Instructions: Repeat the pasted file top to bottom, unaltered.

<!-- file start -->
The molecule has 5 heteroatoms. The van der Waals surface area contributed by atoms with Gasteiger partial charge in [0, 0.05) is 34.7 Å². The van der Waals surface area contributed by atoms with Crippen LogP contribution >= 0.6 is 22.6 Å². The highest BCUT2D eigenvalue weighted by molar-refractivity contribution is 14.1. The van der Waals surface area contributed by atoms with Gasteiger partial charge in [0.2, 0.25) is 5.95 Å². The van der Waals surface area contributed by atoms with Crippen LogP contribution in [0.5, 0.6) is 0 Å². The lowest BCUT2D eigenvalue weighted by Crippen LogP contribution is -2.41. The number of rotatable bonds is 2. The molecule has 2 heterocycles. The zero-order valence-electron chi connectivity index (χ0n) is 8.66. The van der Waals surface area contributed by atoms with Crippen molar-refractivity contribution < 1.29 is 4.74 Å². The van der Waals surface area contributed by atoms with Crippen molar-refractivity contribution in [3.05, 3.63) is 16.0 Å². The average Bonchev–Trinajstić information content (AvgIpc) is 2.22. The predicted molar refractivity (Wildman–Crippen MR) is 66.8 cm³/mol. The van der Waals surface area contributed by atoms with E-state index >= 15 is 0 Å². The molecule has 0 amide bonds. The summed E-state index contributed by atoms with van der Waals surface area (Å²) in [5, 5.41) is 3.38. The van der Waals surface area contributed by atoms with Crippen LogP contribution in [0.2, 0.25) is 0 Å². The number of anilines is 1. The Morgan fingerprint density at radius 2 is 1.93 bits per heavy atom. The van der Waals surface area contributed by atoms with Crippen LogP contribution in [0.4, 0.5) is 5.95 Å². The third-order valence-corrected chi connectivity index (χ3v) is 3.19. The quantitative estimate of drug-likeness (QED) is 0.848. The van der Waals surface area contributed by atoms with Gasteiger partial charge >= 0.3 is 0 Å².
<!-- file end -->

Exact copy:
The molecule has 5 heteroatoms. The van der Waals surface area contributed by atoms with Gasteiger partial charge in [0, 0.05) is 34.7 Å². The van der Waals surface area contributed by atoms with Crippen LogP contribution >= 0.6 is 22.6 Å². The highest BCUT2D eigenvalue weighted by molar-refractivity contribution is 14.1. The van der Waals surface area contributed by atoms with Gasteiger partial charge in [0.2, 0.25) is 5.95 Å². The van der Waals surface area contributed by atoms with Crippen LogP contribution in [0.5, 0.6) is 0 Å². The lowest BCUT2D eigenvalue weighted by Crippen LogP contribution is -2.41. The number of rotatable bonds is 2. The molecule has 2 heterocycles. The zero-order valence-electron chi connectivity index (χ0n) is 8.66. The van der Waals surface area contributed by atoms with Crippen molar-refractivity contribution < 1.29 is 4.74 Å². The van der Waals surface area contributed by atoms with Crippen molar-refractivity contribution in [3.05, 3.63) is 16.0 Å². The average Bonchev–Trinajstić information content (AvgIpc) is 2.22. The predicted molar refractivity (Wildman–Crippen MR) is 66.8 cm³/mol. The van der Waals surface area contributed by atoms with E-state index >= 15 is 0 Å². The molecule has 0 amide bonds. The summed E-state index contributed by atoms with van der Waals surface area (Å²) in [5, 5.41) is 3.38. The van der Waals surface area contributed by atoms with Crippen LogP contribution in [0.2, 0.25) is 0 Å². The number of anilines is 1. The Morgan fingerprint density at radius 2 is 1.93 bits per heavy atom. The van der Waals surface area contributed by atoms with Crippen LogP contribution in [0.4, 0.5) is 5.95 Å². The third-order valence-corrected chi connectivity index (χ3v) is 3.19. The quantitative estimate of drug-likeness (QED) is 0.848. The van der Waals surface area contributed by atoms with Gasteiger partial charge >= 0.3 is 0 Å².